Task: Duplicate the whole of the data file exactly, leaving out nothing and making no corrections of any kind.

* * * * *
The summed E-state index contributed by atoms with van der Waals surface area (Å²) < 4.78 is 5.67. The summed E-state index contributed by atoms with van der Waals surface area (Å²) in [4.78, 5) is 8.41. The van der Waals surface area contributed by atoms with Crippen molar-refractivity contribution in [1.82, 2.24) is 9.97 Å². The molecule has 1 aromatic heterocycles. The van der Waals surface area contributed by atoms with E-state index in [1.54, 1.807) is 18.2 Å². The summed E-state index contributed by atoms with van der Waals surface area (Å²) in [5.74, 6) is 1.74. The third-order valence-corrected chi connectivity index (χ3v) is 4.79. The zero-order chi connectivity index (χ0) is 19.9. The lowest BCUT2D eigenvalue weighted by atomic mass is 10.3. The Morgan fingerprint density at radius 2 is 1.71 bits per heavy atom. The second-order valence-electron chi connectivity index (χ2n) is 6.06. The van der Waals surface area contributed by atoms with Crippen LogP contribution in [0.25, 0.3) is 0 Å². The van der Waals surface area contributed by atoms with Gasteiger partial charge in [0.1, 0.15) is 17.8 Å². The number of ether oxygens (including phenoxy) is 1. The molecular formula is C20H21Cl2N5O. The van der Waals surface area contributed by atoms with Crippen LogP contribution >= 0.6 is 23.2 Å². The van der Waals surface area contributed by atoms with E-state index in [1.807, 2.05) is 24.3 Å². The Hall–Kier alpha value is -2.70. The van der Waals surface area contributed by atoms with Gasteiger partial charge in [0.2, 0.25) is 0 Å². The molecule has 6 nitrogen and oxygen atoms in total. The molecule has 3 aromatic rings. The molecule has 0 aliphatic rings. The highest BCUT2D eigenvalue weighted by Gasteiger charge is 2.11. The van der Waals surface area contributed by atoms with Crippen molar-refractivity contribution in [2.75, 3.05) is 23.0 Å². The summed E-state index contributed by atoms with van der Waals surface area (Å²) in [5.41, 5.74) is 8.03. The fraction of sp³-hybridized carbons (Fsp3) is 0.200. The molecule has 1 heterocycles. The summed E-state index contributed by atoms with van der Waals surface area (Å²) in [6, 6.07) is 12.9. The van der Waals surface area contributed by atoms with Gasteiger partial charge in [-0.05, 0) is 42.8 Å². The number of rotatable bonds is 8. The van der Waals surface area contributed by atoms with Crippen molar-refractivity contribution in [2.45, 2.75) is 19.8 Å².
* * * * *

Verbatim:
The summed E-state index contributed by atoms with van der Waals surface area (Å²) < 4.78 is 5.67. The summed E-state index contributed by atoms with van der Waals surface area (Å²) in [4.78, 5) is 8.41. The van der Waals surface area contributed by atoms with Crippen molar-refractivity contribution in [1.82, 2.24) is 9.97 Å². The molecule has 1 aromatic heterocycles. The van der Waals surface area contributed by atoms with E-state index in [1.54, 1.807) is 18.2 Å². The summed E-state index contributed by atoms with van der Waals surface area (Å²) in [5.74, 6) is 1.74. The third-order valence-corrected chi connectivity index (χ3v) is 4.79. The zero-order chi connectivity index (χ0) is 19.9. The lowest BCUT2D eigenvalue weighted by atomic mass is 10.3. The Morgan fingerprint density at radius 2 is 1.71 bits per heavy atom. The second-order valence-electron chi connectivity index (χ2n) is 6.06. The van der Waals surface area contributed by atoms with Crippen LogP contribution in [0.25, 0.3) is 0 Å². The van der Waals surface area contributed by atoms with Gasteiger partial charge in [0.1, 0.15) is 17.8 Å². The number of ether oxygens (including phenoxy) is 1. The molecular formula is C20H21Cl2N5O. The van der Waals surface area contributed by atoms with Crippen LogP contribution >= 0.6 is 23.2 Å². The van der Waals surface area contributed by atoms with E-state index in [1.807, 2.05) is 24.3 Å². The Hall–Kier alpha value is -2.70. The van der Waals surface area contributed by atoms with Gasteiger partial charge in [0.2, 0.25) is 0 Å². The molecule has 6 nitrogen and oxygen atoms in total. The molecule has 3 aromatic rings. The molecule has 0 aliphatic rings. The highest BCUT2D eigenvalue weighted by Gasteiger charge is 2.11. The van der Waals surface area contributed by atoms with Crippen molar-refractivity contribution in [2.75, 3.05) is 23.0 Å². The summed E-state index contributed by atoms with van der Waals surface area (Å²) in [5.41, 5.74) is 8.03. The fraction of sp³-hybridized carbons (Fsp3) is 0.200. The molecule has 1 heterocycles. The summed E-state index contributed by atoms with van der Waals surface area (Å²) in [6, 6.07) is 12.9. The van der Waals surface area contributed by atoms with Gasteiger partial charge in [-0.05, 0) is 42.8 Å². The number of rotatable bonds is 8. The van der Waals surface area contributed by atoms with Crippen molar-refractivity contribution in [2.45, 2.75) is 19.8 Å².